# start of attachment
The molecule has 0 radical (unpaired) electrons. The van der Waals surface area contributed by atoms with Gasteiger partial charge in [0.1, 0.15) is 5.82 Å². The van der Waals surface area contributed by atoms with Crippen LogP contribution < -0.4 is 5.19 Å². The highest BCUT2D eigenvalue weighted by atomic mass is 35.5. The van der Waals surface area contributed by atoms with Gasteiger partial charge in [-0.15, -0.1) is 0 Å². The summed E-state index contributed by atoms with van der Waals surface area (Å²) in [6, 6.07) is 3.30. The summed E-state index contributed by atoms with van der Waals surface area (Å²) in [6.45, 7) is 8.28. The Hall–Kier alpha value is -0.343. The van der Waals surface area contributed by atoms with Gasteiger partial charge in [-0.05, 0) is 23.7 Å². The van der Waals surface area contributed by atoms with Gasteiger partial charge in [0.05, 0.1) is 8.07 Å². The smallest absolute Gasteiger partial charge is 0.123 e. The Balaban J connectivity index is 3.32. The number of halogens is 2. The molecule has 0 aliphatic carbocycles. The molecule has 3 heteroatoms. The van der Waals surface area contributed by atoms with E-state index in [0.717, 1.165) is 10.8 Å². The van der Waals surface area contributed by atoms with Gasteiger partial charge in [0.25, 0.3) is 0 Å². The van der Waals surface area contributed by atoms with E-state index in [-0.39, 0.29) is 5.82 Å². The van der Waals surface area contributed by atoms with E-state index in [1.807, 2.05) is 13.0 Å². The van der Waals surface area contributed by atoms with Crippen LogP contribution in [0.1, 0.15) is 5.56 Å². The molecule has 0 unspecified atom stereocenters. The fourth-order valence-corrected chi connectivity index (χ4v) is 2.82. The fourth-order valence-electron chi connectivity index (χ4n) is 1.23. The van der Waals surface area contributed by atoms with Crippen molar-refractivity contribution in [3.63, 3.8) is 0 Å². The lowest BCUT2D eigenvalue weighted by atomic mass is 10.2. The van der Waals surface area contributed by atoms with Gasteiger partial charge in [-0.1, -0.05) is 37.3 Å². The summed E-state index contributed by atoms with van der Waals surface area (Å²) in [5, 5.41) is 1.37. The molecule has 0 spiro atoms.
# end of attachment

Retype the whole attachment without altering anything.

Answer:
The molecule has 0 radical (unpaired) electrons. The van der Waals surface area contributed by atoms with Gasteiger partial charge in [0.1, 0.15) is 5.82 Å². The van der Waals surface area contributed by atoms with Crippen LogP contribution < -0.4 is 5.19 Å². The highest BCUT2D eigenvalue weighted by atomic mass is 35.5. The van der Waals surface area contributed by atoms with Gasteiger partial charge in [-0.15, -0.1) is 0 Å². The summed E-state index contributed by atoms with van der Waals surface area (Å²) in [6, 6.07) is 3.30. The summed E-state index contributed by atoms with van der Waals surface area (Å²) in [6.45, 7) is 8.28. The Hall–Kier alpha value is -0.343. The van der Waals surface area contributed by atoms with Gasteiger partial charge in [-0.05, 0) is 23.7 Å². The van der Waals surface area contributed by atoms with Gasteiger partial charge in [0.05, 0.1) is 8.07 Å². The smallest absolute Gasteiger partial charge is 0.123 e. The Balaban J connectivity index is 3.32. The number of halogens is 2. The molecule has 0 aliphatic carbocycles. The molecule has 3 heteroatoms. The van der Waals surface area contributed by atoms with E-state index in [0.717, 1.165) is 10.8 Å². The van der Waals surface area contributed by atoms with Gasteiger partial charge in [0.25, 0.3) is 0 Å². The van der Waals surface area contributed by atoms with E-state index in [-0.39, 0.29) is 5.82 Å². The van der Waals surface area contributed by atoms with E-state index in [1.807, 2.05) is 13.0 Å². The van der Waals surface area contributed by atoms with Crippen LogP contribution in [0.1, 0.15) is 5.56 Å². The molecule has 0 unspecified atom stereocenters. The fourth-order valence-corrected chi connectivity index (χ4v) is 2.82. The fourth-order valence-electron chi connectivity index (χ4n) is 1.23. The van der Waals surface area contributed by atoms with Crippen molar-refractivity contribution in [3.63, 3.8) is 0 Å². The lowest BCUT2D eigenvalue weighted by atomic mass is 10.2. The van der Waals surface area contributed by atoms with Gasteiger partial charge in [-0.1, -0.05) is 37.3 Å². The summed E-state index contributed by atoms with van der Waals surface area (Å²) in [5, 5.41) is 1.37. The molecule has 0 spiro atoms.